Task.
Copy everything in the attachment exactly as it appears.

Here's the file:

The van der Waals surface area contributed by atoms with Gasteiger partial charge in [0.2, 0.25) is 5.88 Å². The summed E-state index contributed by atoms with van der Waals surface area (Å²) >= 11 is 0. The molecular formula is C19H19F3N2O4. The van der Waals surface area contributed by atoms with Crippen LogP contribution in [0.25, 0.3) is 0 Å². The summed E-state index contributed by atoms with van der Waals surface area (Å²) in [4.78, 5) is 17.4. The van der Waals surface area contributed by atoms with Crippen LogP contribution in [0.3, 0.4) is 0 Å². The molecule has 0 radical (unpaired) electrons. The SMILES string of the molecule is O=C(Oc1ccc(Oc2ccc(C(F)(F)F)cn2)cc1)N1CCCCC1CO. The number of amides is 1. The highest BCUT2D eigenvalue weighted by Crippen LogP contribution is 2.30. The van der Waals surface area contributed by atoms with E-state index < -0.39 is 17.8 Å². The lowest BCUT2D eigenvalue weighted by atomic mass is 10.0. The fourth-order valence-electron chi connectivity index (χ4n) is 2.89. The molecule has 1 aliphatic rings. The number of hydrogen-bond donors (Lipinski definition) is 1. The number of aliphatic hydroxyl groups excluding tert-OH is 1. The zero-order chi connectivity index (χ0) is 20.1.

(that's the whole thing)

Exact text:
The van der Waals surface area contributed by atoms with Gasteiger partial charge in [0.2, 0.25) is 5.88 Å². The summed E-state index contributed by atoms with van der Waals surface area (Å²) >= 11 is 0. The molecular formula is C19H19F3N2O4. The van der Waals surface area contributed by atoms with Crippen LogP contribution in [0.25, 0.3) is 0 Å². The summed E-state index contributed by atoms with van der Waals surface area (Å²) in [4.78, 5) is 17.4. The van der Waals surface area contributed by atoms with Crippen LogP contribution in [0.3, 0.4) is 0 Å². The molecule has 0 radical (unpaired) electrons. The SMILES string of the molecule is O=C(Oc1ccc(Oc2ccc(C(F)(F)F)cn2)cc1)N1CCCCC1CO. The number of amides is 1. The highest BCUT2D eigenvalue weighted by Crippen LogP contribution is 2.30. The van der Waals surface area contributed by atoms with E-state index < -0.39 is 17.8 Å². The lowest BCUT2D eigenvalue weighted by atomic mass is 10.0. The fourth-order valence-electron chi connectivity index (χ4n) is 2.89. The molecule has 1 aliphatic rings. The number of hydrogen-bond donors (Lipinski definition) is 1. The number of aliphatic hydroxyl groups excluding tert-OH is 1. The zero-order chi connectivity index (χ0) is 20.1.